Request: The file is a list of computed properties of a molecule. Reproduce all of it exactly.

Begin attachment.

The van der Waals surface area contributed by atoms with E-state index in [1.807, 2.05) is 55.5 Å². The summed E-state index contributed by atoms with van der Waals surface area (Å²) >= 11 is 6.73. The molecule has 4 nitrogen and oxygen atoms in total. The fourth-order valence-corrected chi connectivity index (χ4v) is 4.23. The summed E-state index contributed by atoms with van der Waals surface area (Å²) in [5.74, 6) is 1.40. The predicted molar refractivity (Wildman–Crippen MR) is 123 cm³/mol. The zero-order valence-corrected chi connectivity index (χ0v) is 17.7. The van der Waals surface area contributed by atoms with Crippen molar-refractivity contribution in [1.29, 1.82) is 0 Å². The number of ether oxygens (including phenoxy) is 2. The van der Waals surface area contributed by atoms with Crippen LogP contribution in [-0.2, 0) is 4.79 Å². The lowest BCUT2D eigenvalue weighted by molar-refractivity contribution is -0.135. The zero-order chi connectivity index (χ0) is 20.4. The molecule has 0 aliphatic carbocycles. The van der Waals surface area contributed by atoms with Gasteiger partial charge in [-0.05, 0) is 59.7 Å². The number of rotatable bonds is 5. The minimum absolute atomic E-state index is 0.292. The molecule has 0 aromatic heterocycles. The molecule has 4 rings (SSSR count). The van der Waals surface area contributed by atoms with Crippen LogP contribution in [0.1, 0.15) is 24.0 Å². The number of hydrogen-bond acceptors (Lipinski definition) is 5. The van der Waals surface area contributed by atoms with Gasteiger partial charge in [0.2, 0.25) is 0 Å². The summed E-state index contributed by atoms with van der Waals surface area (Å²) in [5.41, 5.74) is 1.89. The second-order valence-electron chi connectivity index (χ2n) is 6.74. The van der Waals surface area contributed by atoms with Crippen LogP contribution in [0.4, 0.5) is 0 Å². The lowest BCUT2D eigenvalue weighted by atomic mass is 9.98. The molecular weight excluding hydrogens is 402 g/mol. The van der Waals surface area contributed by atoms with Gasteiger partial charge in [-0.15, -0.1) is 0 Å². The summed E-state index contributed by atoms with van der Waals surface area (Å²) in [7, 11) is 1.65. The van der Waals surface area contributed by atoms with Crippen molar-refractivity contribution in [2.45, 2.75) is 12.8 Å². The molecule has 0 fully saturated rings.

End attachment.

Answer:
The van der Waals surface area contributed by atoms with E-state index in [1.807, 2.05) is 55.5 Å². The summed E-state index contributed by atoms with van der Waals surface area (Å²) >= 11 is 6.73. The molecule has 4 nitrogen and oxygen atoms in total. The fourth-order valence-corrected chi connectivity index (χ4v) is 4.23. The summed E-state index contributed by atoms with van der Waals surface area (Å²) in [5.74, 6) is 1.40. The predicted molar refractivity (Wildman–Crippen MR) is 123 cm³/mol. The zero-order valence-corrected chi connectivity index (χ0v) is 17.7. The van der Waals surface area contributed by atoms with Crippen molar-refractivity contribution in [1.29, 1.82) is 0 Å². The number of ether oxygens (including phenoxy) is 2. The van der Waals surface area contributed by atoms with Crippen LogP contribution in [-0.2, 0) is 4.79 Å². The lowest BCUT2D eigenvalue weighted by molar-refractivity contribution is -0.135. The zero-order chi connectivity index (χ0) is 20.4. The molecule has 0 aliphatic carbocycles. The van der Waals surface area contributed by atoms with Gasteiger partial charge in [-0.05, 0) is 59.7 Å². The number of rotatable bonds is 5. The minimum absolute atomic E-state index is 0.292. The molecule has 0 aromatic heterocycles. The molecule has 4 rings (SSSR count). The van der Waals surface area contributed by atoms with Crippen LogP contribution in [0.1, 0.15) is 24.0 Å². The number of hydrogen-bond acceptors (Lipinski definition) is 5. The van der Waals surface area contributed by atoms with Gasteiger partial charge in [0.2, 0.25) is 0 Å². The summed E-state index contributed by atoms with van der Waals surface area (Å²) in [5.41, 5.74) is 1.89. The second-order valence-electron chi connectivity index (χ2n) is 6.74. The van der Waals surface area contributed by atoms with Crippen LogP contribution in [0.4, 0.5) is 0 Å². The lowest BCUT2D eigenvalue weighted by atomic mass is 9.98. The molecular weight excluding hydrogens is 402 g/mol. The van der Waals surface area contributed by atoms with Gasteiger partial charge in [-0.15, -0.1) is 0 Å². The summed E-state index contributed by atoms with van der Waals surface area (Å²) in [7, 11) is 1.65. The van der Waals surface area contributed by atoms with Crippen molar-refractivity contribution in [2.45, 2.75) is 12.8 Å². The molecule has 0 fully saturated rings.